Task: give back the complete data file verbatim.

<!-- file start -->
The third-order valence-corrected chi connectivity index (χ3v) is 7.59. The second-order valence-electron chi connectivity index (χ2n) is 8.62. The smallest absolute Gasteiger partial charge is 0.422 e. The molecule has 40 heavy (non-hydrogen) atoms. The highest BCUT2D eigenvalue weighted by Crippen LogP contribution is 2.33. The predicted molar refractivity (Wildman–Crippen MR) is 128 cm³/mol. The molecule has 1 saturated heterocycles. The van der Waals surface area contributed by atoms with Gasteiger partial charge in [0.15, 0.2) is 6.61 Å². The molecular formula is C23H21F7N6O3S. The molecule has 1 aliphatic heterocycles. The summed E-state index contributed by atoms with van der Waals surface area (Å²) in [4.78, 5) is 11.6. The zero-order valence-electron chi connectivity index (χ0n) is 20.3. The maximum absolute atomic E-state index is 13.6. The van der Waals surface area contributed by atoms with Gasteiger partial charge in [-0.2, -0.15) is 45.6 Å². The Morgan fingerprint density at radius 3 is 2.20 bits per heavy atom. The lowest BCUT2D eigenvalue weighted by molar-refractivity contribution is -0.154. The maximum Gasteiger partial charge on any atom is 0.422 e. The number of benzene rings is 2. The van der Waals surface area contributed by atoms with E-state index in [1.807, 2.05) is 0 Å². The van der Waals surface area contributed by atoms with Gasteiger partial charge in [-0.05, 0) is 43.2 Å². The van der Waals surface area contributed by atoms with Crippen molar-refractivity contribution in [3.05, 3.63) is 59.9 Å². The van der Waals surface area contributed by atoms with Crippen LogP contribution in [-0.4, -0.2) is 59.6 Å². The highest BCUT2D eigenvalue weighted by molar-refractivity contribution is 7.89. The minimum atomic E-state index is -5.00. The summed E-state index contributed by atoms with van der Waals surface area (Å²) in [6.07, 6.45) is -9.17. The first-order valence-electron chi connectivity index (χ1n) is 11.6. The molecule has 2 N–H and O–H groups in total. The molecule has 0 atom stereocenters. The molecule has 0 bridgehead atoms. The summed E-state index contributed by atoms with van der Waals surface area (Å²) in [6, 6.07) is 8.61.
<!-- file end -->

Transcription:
The third-order valence-corrected chi connectivity index (χ3v) is 7.59. The second-order valence-electron chi connectivity index (χ2n) is 8.62. The smallest absolute Gasteiger partial charge is 0.422 e. The molecule has 40 heavy (non-hydrogen) atoms. The highest BCUT2D eigenvalue weighted by Crippen LogP contribution is 2.33. The predicted molar refractivity (Wildman–Crippen MR) is 128 cm³/mol. The molecule has 1 saturated heterocycles. The van der Waals surface area contributed by atoms with Gasteiger partial charge in [0.15, 0.2) is 6.61 Å². The molecular formula is C23H21F7N6O3S. The molecule has 1 aliphatic heterocycles. The summed E-state index contributed by atoms with van der Waals surface area (Å²) in [4.78, 5) is 11.6. The zero-order valence-electron chi connectivity index (χ0n) is 20.3. The maximum absolute atomic E-state index is 13.6. The van der Waals surface area contributed by atoms with Gasteiger partial charge in [-0.2, -0.15) is 45.6 Å². The Morgan fingerprint density at radius 3 is 2.20 bits per heavy atom. The lowest BCUT2D eigenvalue weighted by molar-refractivity contribution is -0.154. The maximum Gasteiger partial charge on any atom is 0.422 e. The number of benzene rings is 2. The van der Waals surface area contributed by atoms with E-state index in [1.807, 2.05) is 0 Å². The van der Waals surface area contributed by atoms with Gasteiger partial charge in [-0.05, 0) is 43.2 Å². The van der Waals surface area contributed by atoms with Crippen molar-refractivity contribution in [3.05, 3.63) is 59.9 Å². The van der Waals surface area contributed by atoms with Crippen LogP contribution in [-0.4, -0.2) is 59.6 Å². The highest BCUT2D eigenvalue weighted by molar-refractivity contribution is 7.89. The minimum atomic E-state index is -5.00. The summed E-state index contributed by atoms with van der Waals surface area (Å²) in [6.07, 6.45) is -9.17. The first-order valence-electron chi connectivity index (χ1n) is 11.6. The molecule has 2 N–H and O–H groups in total. The molecule has 0 atom stereocenters. The molecule has 0 bridgehead atoms. The summed E-state index contributed by atoms with van der Waals surface area (Å²) in [6, 6.07) is 8.61.